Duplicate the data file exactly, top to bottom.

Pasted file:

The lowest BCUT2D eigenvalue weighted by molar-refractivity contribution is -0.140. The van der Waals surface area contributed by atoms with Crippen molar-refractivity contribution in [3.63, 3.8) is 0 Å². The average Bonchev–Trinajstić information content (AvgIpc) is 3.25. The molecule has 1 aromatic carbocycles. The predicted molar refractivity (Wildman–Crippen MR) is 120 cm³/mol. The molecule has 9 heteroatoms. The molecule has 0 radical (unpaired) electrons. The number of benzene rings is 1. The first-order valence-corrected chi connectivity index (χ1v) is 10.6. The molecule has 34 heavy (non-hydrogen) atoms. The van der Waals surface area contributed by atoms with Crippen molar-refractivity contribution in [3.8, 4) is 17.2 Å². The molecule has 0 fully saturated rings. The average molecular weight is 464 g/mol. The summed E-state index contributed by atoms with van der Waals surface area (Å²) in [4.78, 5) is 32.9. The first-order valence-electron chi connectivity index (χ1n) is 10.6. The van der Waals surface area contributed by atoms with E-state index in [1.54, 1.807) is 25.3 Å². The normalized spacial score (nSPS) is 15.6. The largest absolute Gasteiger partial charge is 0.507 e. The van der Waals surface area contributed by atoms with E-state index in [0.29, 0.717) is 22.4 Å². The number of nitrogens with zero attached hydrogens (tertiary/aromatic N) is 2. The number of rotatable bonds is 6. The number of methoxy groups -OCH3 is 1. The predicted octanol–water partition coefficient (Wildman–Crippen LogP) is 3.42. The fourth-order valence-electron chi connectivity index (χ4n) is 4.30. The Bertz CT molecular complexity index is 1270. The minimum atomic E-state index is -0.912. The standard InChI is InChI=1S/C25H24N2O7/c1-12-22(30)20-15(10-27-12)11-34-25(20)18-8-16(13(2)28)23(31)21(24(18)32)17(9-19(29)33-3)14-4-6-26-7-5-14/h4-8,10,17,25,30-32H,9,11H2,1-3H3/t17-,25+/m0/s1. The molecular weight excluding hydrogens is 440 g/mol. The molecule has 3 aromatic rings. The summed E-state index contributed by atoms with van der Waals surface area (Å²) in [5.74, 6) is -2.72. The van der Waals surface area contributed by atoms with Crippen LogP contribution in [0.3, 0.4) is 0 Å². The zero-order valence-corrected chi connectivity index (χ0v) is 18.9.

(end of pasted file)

The lowest BCUT2D eigenvalue weighted by molar-refractivity contribution is -0.140. The van der Waals surface area contributed by atoms with Crippen molar-refractivity contribution in [3.63, 3.8) is 0 Å². The average Bonchev–Trinajstić information content (AvgIpc) is 3.25. The molecule has 1 aromatic carbocycles. The predicted molar refractivity (Wildman–Crippen MR) is 120 cm³/mol. The molecule has 9 heteroatoms. The molecule has 0 radical (unpaired) electrons. The number of benzene rings is 1. The first-order valence-corrected chi connectivity index (χ1v) is 10.6. The molecule has 34 heavy (non-hydrogen) atoms. The van der Waals surface area contributed by atoms with Crippen molar-refractivity contribution in [3.8, 4) is 17.2 Å². The molecule has 0 fully saturated rings. The average molecular weight is 464 g/mol. The summed E-state index contributed by atoms with van der Waals surface area (Å²) in [4.78, 5) is 32.9. The first-order valence-electron chi connectivity index (χ1n) is 10.6. The van der Waals surface area contributed by atoms with E-state index in [1.54, 1.807) is 25.3 Å². The normalized spacial score (nSPS) is 15.6. The largest absolute Gasteiger partial charge is 0.507 e. The van der Waals surface area contributed by atoms with E-state index in [0.29, 0.717) is 22.4 Å². The number of nitrogens with zero attached hydrogens (tertiary/aromatic N) is 2. The number of rotatable bonds is 6. The number of methoxy groups -OCH3 is 1. The predicted octanol–water partition coefficient (Wildman–Crippen LogP) is 3.42. The fourth-order valence-electron chi connectivity index (χ4n) is 4.30. The Bertz CT molecular complexity index is 1270. The minimum atomic E-state index is -0.912. The standard InChI is InChI=1S/C25H24N2O7/c1-12-22(30)20-15(10-27-12)11-34-25(20)18-8-16(13(2)28)23(31)21(24(18)32)17(9-19(29)33-3)14-4-6-26-7-5-14/h4-8,10,17,25,30-32H,9,11H2,1-3H3/t17-,25+/m0/s1. The molecular weight excluding hydrogens is 440 g/mol. The molecule has 3 aromatic rings. The summed E-state index contributed by atoms with van der Waals surface area (Å²) in [5.74, 6) is -2.72. The van der Waals surface area contributed by atoms with Crippen LogP contribution in [0.3, 0.4) is 0 Å². The zero-order valence-corrected chi connectivity index (χ0v) is 18.9.